When Justin Lawless took over the helm as CEO in 2013, the business had around 20 people and mainly focused on Ireland and the UK, primarily in the latter through partnerships.

“When we released our next generation product we started attracting attention in Europe where we would resell through partners and then wider afield in Australia and New Zealand where companies would take our technology and rebrand it as their own.

“We’re immensely proud that it is technology built here in Dundalk that is powering lots of businesses in different parts of the world. That’s amazing.”

One of the biggest shifts in ERP – a family of software that global giants from airlines to banks and more use to manage people, accounts, supply chains, manufacturing and more – is that it is going from being the preserve of large businesses to currently being earnestly adopted by SMEs. The space has been traditionally dominated by players like SAP and Oracle, but now the opportunity is being grasped by nimble players like Intact Software to serve ordinary businesses rather than corporate giants.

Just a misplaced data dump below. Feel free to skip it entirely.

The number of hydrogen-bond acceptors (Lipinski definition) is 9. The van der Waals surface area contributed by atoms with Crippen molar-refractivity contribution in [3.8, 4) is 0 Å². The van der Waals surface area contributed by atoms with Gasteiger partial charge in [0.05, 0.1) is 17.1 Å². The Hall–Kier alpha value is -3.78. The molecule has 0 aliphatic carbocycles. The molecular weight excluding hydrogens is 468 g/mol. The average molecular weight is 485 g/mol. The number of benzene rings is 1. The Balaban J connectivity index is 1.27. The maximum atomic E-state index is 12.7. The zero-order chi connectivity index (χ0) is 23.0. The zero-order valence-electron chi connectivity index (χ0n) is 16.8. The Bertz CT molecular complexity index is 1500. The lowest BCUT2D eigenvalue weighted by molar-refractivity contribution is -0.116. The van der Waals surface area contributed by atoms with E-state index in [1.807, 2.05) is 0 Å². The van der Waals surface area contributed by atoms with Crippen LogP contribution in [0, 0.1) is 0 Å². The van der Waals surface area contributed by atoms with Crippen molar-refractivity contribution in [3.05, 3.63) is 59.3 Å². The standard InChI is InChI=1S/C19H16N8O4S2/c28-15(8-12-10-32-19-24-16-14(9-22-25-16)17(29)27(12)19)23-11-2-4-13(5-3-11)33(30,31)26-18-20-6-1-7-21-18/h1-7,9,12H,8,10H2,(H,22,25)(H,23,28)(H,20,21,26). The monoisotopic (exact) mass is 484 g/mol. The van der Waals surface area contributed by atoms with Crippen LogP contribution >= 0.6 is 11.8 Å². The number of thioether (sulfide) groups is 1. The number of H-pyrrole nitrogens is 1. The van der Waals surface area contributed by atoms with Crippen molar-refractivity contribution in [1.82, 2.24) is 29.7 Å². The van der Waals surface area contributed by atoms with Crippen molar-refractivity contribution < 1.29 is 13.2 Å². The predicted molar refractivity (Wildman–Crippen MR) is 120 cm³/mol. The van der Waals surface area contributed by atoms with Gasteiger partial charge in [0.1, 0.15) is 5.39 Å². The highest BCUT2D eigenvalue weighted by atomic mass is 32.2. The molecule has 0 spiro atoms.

“That’s exactly what is happening. One of our drivers is that we wanted to bring that technology that was typically exclusive to large organisations into the SME space.

“We have customers that might have four or five employees using the technology and we have customers that have more than 5,000 employees. ‘ERP’ is a terrible name for the technology. It should be about levelling the playing field.”

Another trend driving Intact’s future is automation. “It’s about removing complexities, doing and automating complex tasks to free humans up to do the stuff they are really good at.

“When you look at Brexit and the complexities it brought into the equation for companies both sides of the border, well that level of complexity is a huge cost to the business. ERP should be used in such a way to remove all of that and smooth those cross-border transactions out. But it is more than that, it is about providing the right information to make informed decisions.